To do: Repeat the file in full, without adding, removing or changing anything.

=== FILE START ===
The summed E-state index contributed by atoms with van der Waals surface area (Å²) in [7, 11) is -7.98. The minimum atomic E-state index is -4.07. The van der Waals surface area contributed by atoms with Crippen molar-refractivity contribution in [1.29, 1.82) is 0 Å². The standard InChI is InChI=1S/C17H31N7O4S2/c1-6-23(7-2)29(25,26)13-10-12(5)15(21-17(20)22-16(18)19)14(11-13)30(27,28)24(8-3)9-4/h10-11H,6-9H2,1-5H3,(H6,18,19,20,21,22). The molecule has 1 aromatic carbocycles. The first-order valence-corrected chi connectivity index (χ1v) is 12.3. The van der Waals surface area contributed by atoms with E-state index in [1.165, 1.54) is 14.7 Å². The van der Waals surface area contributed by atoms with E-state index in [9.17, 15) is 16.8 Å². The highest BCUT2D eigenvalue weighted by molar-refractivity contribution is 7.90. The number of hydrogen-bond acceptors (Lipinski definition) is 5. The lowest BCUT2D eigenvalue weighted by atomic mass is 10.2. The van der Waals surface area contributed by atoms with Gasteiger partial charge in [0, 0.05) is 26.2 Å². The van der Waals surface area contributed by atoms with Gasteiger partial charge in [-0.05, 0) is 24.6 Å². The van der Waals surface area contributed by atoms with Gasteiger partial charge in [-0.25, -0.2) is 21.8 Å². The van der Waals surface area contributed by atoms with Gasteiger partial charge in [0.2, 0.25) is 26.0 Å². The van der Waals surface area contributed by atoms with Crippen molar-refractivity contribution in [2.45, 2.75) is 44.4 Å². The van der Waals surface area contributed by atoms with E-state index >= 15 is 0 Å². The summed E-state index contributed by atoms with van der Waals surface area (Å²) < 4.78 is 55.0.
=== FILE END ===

The summed E-state index contributed by atoms with van der Waals surface area (Å²) in [7, 11) is -7.98. The minimum atomic E-state index is -4.07. The van der Waals surface area contributed by atoms with Crippen molar-refractivity contribution in [1.29, 1.82) is 0 Å². The standard InChI is InChI=1S/C17H31N7O4S2/c1-6-23(7-2)29(25,26)13-10-12(5)15(21-17(20)22-16(18)19)14(11-13)30(27,28)24(8-3)9-4/h10-11H,6-9H2,1-5H3,(H6,18,19,20,21,22). The molecule has 1 aromatic carbocycles. The first-order valence-corrected chi connectivity index (χ1v) is 12.3. The van der Waals surface area contributed by atoms with E-state index in [1.165, 1.54) is 14.7 Å². The van der Waals surface area contributed by atoms with E-state index in [9.17, 15) is 16.8 Å². The highest BCUT2D eigenvalue weighted by molar-refractivity contribution is 7.90. The number of hydrogen-bond acceptors (Lipinski definition) is 5. The lowest BCUT2D eigenvalue weighted by atomic mass is 10.2. The van der Waals surface area contributed by atoms with Gasteiger partial charge in [0, 0.05) is 26.2 Å². The van der Waals surface area contributed by atoms with Gasteiger partial charge in [-0.05, 0) is 24.6 Å². The van der Waals surface area contributed by atoms with Gasteiger partial charge in [-0.25, -0.2) is 21.8 Å². The van der Waals surface area contributed by atoms with Gasteiger partial charge in [0.2, 0.25) is 26.0 Å². The van der Waals surface area contributed by atoms with Crippen molar-refractivity contribution in [2.45, 2.75) is 44.4 Å². The van der Waals surface area contributed by atoms with E-state index >= 15 is 0 Å². The summed E-state index contributed by atoms with van der Waals surface area (Å²) < 4.78 is 55.0.